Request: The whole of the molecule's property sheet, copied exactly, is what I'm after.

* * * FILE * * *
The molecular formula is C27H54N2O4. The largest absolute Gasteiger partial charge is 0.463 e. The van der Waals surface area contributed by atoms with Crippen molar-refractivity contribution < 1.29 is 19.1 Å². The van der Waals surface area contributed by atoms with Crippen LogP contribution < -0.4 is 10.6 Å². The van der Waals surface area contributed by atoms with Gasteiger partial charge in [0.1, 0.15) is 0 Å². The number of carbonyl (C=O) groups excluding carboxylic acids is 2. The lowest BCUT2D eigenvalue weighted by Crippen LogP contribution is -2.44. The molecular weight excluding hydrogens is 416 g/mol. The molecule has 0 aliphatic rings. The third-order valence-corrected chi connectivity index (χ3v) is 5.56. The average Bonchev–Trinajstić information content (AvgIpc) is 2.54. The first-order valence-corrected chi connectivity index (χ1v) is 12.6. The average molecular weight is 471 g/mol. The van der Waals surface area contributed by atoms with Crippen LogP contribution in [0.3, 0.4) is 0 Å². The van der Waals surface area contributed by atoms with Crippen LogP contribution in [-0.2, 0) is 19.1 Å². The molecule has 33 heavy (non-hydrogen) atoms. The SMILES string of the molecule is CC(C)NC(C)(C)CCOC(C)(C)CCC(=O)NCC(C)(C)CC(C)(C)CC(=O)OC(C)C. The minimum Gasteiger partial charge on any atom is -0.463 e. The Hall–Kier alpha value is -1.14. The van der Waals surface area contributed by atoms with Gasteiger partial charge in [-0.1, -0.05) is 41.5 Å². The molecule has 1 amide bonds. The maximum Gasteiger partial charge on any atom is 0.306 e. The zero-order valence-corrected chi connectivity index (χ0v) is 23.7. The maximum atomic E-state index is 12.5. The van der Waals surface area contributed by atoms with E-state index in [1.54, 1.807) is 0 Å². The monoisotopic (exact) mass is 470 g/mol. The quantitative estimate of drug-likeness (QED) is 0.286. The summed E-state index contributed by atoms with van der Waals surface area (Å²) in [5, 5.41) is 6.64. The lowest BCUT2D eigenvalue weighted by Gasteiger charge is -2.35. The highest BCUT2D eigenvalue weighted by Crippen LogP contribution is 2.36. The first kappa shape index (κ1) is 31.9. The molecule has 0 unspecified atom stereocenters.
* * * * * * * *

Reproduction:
The molecular formula is C27H54N2O4. The largest absolute Gasteiger partial charge is 0.463 e. The van der Waals surface area contributed by atoms with Crippen molar-refractivity contribution < 1.29 is 19.1 Å². The van der Waals surface area contributed by atoms with Crippen LogP contribution < -0.4 is 10.6 Å². The van der Waals surface area contributed by atoms with Gasteiger partial charge in [0.1, 0.15) is 0 Å². The number of carbonyl (C=O) groups excluding carboxylic acids is 2. The lowest BCUT2D eigenvalue weighted by Crippen LogP contribution is -2.44. The molecular weight excluding hydrogens is 416 g/mol. The molecule has 0 aliphatic rings. The third-order valence-corrected chi connectivity index (χ3v) is 5.56. The average Bonchev–Trinajstić information content (AvgIpc) is 2.54. The first-order valence-corrected chi connectivity index (χ1v) is 12.6. The average molecular weight is 471 g/mol. The van der Waals surface area contributed by atoms with Crippen LogP contribution in [0.3, 0.4) is 0 Å². The van der Waals surface area contributed by atoms with Crippen LogP contribution in [-0.2, 0) is 19.1 Å². The molecule has 33 heavy (non-hydrogen) atoms. The SMILES string of the molecule is CC(C)NC(C)(C)CCOC(C)(C)CCC(=O)NCC(C)(C)CC(C)(C)CC(=O)OC(C)C. The minimum Gasteiger partial charge on any atom is -0.463 e. The Hall–Kier alpha value is -1.14. The van der Waals surface area contributed by atoms with Gasteiger partial charge in [-0.1, -0.05) is 41.5 Å². The molecule has 1 amide bonds. The maximum Gasteiger partial charge on any atom is 0.306 e. The zero-order valence-corrected chi connectivity index (χ0v) is 23.7. The maximum atomic E-state index is 12.5. The van der Waals surface area contributed by atoms with E-state index in [1.54, 1.807) is 0 Å². The monoisotopic (exact) mass is 470 g/mol. The quantitative estimate of drug-likeness (QED) is 0.286. The summed E-state index contributed by atoms with van der Waals surface area (Å²) in [5, 5.41) is 6.64. The lowest BCUT2D eigenvalue weighted by Gasteiger charge is -2.35. The highest BCUT2D eigenvalue weighted by Crippen LogP contribution is 2.36. The first kappa shape index (κ1) is 31.9. The molecule has 0 unspecified atom stereocenters.